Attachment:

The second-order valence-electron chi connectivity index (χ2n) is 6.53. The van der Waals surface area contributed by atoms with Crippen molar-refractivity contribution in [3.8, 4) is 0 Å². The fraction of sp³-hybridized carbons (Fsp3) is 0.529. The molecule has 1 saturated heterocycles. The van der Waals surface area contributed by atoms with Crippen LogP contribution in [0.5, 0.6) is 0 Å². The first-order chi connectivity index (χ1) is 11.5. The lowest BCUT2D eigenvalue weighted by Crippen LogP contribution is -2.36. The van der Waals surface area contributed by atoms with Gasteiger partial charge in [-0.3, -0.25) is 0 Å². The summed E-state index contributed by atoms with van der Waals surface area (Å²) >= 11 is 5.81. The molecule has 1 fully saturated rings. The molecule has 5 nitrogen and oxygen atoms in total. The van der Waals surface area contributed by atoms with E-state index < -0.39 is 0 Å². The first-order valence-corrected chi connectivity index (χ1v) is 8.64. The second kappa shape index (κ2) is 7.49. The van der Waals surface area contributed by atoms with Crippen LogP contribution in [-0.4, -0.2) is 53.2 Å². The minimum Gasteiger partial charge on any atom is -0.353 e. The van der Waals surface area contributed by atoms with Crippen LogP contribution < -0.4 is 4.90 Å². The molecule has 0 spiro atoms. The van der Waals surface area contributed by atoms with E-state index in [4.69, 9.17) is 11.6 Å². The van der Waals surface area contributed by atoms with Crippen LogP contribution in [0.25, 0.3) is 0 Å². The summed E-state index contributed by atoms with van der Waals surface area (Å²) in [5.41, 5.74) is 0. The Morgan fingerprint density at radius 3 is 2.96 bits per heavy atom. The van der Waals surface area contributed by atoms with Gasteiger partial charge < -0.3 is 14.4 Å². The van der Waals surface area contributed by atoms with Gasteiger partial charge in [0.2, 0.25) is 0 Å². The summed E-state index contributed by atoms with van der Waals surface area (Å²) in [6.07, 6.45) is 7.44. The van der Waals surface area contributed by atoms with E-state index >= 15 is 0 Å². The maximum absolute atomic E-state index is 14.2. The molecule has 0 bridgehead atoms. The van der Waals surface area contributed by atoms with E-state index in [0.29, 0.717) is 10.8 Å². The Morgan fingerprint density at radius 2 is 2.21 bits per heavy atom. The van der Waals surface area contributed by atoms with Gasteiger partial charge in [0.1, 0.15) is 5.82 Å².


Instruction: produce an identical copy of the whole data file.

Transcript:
The second-order valence-electron chi connectivity index (χ2n) is 6.53. The van der Waals surface area contributed by atoms with Crippen molar-refractivity contribution in [3.8, 4) is 0 Å². The fraction of sp³-hybridized carbons (Fsp3) is 0.529. The molecule has 1 saturated heterocycles. The van der Waals surface area contributed by atoms with Crippen LogP contribution in [0.5, 0.6) is 0 Å². The first-order chi connectivity index (χ1) is 11.5. The lowest BCUT2D eigenvalue weighted by Crippen LogP contribution is -2.36. The van der Waals surface area contributed by atoms with Gasteiger partial charge in [-0.3, -0.25) is 0 Å². The summed E-state index contributed by atoms with van der Waals surface area (Å²) >= 11 is 5.81. The molecule has 1 fully saturated rings. The molecule has 5 nitrogen and oxygen atoms in total. The van der Waals surface area contributed by atoms with E-state index < -0.39 is 0 Å². The first-order valence-corrected chi connectivity index (χ1v) is 8.64. The second kappa shape index (κ2) is 7.49. The van der Waals surface area contributed by atoms with Crippen LogP contribution in [-0.4, -0.2) is 53.2 Å². The minimum Gasteiger partial charge on any atom is -0.353 e. The van der Waals surface area contributed by atoms with Crippen LogP contribution < -0.4 is 4.90 Å². The molecule has 0 spiro atoms. The van der Waals surface area contributed by atoms with E-state index in [4.69, 9.17) is 11.6 Å². The van der Waals surface area contributed by atoms with Crippen LogP contribution in [0.25, 0.3) is 0 Å². The summed E-state index contributed by atoms with van der Waals surface area (Å²) in [5.41, 5.74) is 0. The Morgan fingerprint density at radius 3 is 2.96 bits per heavy atom. The van der Waals surface area contributed by atoms with Gasteiger partial charge < -0.3 is 14.4 Å². The van der Waals surface area contributed by atoms with Gasteiger partial charge in [0.2, 0.25) is 0 Å². The summed E-state index contributed by atoms with van der Waals surface area (Å²) in [6.07, 6.45) is 7.44. The van der Waals surface area contributed by atoms with E-state index >= 15 is 0 Å². The maximum absolute atomic E-state index is 14.2. The molecule has 0 bridgehead atoms. The van der Waals surface area contributed by atoms with E-state index in [0.29, 0.717) is 10.8 Å². The Morgan fingerprint density at radius 2 is 2.21 bits per heavy atom. The van der Waals surface area contributed by atoms with Gasteiger partial charge in [0.1, 0.15) is 5.82 Å².